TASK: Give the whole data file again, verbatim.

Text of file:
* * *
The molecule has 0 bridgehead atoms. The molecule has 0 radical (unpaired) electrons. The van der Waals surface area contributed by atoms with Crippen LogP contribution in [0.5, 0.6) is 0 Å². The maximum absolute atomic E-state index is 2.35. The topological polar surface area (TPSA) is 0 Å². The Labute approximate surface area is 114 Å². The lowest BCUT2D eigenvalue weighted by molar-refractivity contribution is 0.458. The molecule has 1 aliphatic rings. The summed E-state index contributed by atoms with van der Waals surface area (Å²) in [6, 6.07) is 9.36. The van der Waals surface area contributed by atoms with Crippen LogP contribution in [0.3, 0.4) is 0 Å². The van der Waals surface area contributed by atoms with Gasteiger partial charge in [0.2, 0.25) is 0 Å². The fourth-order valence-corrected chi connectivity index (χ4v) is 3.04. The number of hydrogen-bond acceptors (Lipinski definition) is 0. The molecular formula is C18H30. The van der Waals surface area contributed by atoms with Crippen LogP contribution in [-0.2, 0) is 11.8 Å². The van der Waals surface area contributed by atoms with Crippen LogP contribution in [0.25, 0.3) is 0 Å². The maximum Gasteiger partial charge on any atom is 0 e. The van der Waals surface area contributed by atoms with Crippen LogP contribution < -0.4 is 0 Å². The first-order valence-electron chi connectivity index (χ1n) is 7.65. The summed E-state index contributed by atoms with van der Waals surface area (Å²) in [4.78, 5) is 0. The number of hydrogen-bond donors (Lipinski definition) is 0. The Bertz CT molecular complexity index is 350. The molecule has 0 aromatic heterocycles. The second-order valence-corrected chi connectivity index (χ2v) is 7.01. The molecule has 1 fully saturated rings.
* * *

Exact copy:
The molecule has 0 bridgehead atoms. The molecule has 0 radical (unpaired) electrons. The van der Waals surface area contributed by atoms with Crippen LogP contribution in [0.5, 0.6) is 0 Å². The maximum absolute atomic E-state index is 2.35. The topological polar surface area (TPSA) is 0 Å². The Labute approximate surface area is 114 Å². The lowest BCUT2D eigenvalue weighted by molar-refractivity contribution is 0.458. The molecule has 1 aliphatic rings. The summed E-state index contributed by atoms with van der Waals surface area (Å²) in [6, 6.07) is 9.36. The van der Waals surface area contributed by atoms with Crippen LogP contribution in [0.3, 0.4) is 0 Å². The van der Waals surface area contributed by atoms with Gasteiger partial charge in [0.2, 0.25) is 0 Å². The fourth-order valence-corrected chi connectivity index (χ4v) is 3.04. The number of hydrogen-bond acceptors (Lipinski definition) is 0. The molecular formula is C18H30. The van der Waals surface area contributed by atoms with Crippen LogP contribution in [-0.2, 0) is 11.8 Å². The van der Waals surface area contributed by atoms with Crippen LogP contribution in [0.25, 0.3) is 0 Å². The maximum Gasteiger partial charge on any atom is 0 e. The van der Waals surface area contributed by atoms with Crippen LogP contribution < -0.4 is 0 Å². The first-order valence-electron chi connectivity index (χ1n) is 7.65. The summed E-state index contributed by atoms with van der Waals surface area (Å²) in [4.78, 5) is 0. The number of hydrogen-bond donors (Lipinski definition) is 0. The Bertz CT molecular complexity index is 350. The molecule has 0 aromatic heterocycles. The second-order valence-corrected chi connectivity index (χ2v) is 7.01. The molecule has 1 fully saturated rings.